Our referencing style is a fusion of APA style with parenthetical citations of Pynchon’s novels. We do not expect submissions in this format, but would welcome reader feedback on whether this is followable. The primary reason for its adoption at present is that this was easiest to adapt for the technical systems of typesetting. In terms of standardisation of styles, we have erred on the side of internal consistency. Both British and American spelling conventions and punctuation are welcome, so long as each article deploys its style consistently. Our proofreading and editorial procedure is designed to be light-touch. Authors have their own voices that will be preserved if the content merits attention.
Although we are only just starting out on our mission, there are many people to whom we are indebted for guidance and assistance in getting this far. Our largest thanks must go to John Krafft and Bernard Duyfhuizen, for their generosity and warm spiritedness towards our enterprise. We must also reserve special thanks and praise for Sascha Pöhlmann. Without his enthusiasm, encouragement and hard graft, this issue would not have been possible. Indeed, Sascha’s contribution has been such that he will now become part of the senior team. We would also like to thank those esteemed members of our field who have graciously supported Orbit by agreeing to join its editorial board: Hanjo Berressem, David Cowart, Luc Herman, Zofia Kolbuszewska, Jeff Severs, Birger Vanwesenbeeck and Steven Weisenburger. Xavier Marco del Pont assisted with proofreading and Kathryn Hume provided some important early advice. Finally, our thanks go to the English department, and particularly Vicky Lebeau, at the University of Sussex, whose support and initial funding allowed us to purchase the CrossRef membership and CLOCKSS archive services.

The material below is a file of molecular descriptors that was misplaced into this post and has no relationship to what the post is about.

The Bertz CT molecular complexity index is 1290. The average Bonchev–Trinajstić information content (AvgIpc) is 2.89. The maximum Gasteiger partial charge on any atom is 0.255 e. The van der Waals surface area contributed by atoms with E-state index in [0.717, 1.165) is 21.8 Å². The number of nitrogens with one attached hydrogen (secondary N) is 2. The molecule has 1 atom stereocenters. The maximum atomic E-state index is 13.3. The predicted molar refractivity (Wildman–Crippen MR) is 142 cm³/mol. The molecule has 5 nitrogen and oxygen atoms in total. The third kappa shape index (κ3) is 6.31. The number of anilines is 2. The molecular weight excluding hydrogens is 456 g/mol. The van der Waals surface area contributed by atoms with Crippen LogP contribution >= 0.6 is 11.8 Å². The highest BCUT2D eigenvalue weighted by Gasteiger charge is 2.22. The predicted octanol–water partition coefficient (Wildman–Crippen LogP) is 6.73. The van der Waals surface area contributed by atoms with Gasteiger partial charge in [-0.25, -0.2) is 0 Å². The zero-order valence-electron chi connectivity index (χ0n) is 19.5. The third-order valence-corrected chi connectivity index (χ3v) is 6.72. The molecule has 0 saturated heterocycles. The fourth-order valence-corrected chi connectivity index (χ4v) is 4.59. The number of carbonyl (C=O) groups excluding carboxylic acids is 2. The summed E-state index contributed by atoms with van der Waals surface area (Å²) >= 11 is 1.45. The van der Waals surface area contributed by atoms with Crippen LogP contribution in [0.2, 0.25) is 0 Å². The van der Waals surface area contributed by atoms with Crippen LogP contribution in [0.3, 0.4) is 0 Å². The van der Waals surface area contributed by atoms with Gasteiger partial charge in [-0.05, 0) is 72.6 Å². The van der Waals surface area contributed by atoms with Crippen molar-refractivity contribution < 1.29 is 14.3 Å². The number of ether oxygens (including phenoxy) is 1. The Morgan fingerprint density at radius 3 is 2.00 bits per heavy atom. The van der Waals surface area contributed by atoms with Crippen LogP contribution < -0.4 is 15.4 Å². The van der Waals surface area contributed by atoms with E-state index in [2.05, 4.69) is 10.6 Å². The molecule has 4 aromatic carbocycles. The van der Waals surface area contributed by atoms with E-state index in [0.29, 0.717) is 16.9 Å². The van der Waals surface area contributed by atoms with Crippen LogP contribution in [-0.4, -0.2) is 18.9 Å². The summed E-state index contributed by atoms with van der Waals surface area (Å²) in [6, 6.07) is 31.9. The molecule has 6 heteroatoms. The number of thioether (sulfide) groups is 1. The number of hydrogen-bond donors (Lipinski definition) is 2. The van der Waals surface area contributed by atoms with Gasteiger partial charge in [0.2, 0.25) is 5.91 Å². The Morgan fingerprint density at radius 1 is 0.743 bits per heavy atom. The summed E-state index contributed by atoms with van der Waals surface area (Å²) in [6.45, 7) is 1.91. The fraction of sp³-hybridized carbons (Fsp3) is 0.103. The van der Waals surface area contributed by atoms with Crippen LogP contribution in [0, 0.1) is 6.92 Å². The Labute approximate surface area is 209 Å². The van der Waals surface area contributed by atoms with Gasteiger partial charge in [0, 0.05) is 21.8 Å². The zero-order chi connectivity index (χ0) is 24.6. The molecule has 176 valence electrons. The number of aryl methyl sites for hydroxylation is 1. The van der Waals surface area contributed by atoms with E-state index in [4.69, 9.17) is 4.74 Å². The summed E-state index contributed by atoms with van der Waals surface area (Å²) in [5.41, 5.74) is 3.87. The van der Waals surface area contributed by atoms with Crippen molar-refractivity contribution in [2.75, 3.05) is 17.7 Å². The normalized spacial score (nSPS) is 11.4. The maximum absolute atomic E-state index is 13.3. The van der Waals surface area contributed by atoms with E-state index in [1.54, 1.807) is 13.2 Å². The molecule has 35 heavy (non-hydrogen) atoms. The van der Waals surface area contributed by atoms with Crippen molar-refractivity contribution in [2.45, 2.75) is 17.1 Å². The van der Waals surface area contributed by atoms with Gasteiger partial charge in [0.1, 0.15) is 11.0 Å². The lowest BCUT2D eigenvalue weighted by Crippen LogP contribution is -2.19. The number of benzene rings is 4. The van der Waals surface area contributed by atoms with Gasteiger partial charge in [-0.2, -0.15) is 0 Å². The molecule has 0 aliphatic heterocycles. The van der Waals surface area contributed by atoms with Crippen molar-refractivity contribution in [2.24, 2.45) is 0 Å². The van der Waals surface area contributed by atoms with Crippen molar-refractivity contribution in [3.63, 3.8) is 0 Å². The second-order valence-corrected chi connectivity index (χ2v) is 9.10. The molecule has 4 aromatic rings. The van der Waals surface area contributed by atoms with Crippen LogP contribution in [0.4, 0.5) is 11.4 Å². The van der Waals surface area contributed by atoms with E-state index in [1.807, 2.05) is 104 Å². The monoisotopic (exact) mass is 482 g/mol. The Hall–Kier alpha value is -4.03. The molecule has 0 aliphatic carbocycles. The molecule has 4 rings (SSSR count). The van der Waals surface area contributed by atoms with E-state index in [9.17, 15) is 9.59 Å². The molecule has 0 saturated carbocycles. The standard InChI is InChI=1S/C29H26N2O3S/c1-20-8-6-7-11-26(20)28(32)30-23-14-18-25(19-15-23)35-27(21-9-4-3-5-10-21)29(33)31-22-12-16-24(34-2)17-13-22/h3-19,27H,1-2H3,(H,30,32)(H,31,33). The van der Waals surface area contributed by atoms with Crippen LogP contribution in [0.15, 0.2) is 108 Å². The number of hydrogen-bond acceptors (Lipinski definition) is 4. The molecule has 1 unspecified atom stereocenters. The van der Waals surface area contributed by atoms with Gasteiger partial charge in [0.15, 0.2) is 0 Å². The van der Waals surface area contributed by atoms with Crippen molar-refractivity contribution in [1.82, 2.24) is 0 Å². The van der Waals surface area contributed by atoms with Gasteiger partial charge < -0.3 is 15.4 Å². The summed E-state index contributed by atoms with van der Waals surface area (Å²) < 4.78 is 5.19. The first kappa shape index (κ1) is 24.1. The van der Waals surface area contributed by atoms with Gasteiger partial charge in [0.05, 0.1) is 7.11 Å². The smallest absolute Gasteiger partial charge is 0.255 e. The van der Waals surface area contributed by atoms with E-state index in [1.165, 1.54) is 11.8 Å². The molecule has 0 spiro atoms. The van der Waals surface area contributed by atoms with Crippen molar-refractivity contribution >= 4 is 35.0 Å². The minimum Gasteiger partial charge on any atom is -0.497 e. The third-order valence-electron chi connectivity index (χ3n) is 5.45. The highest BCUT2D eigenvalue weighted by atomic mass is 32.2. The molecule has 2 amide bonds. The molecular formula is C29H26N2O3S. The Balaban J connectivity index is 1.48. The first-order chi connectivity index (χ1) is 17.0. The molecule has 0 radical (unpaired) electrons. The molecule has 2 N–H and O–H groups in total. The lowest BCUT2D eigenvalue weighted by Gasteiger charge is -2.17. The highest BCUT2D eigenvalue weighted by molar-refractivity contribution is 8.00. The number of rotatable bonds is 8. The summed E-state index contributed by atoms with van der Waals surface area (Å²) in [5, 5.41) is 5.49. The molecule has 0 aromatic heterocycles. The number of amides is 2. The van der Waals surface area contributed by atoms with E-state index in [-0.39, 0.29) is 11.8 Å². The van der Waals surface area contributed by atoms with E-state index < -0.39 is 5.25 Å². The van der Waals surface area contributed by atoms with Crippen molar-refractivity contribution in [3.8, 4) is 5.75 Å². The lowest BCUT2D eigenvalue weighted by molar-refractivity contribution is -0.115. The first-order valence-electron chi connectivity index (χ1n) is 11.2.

Martin Paul Eve, Sam Thomas, Doug Haynes and Simon de Bourcier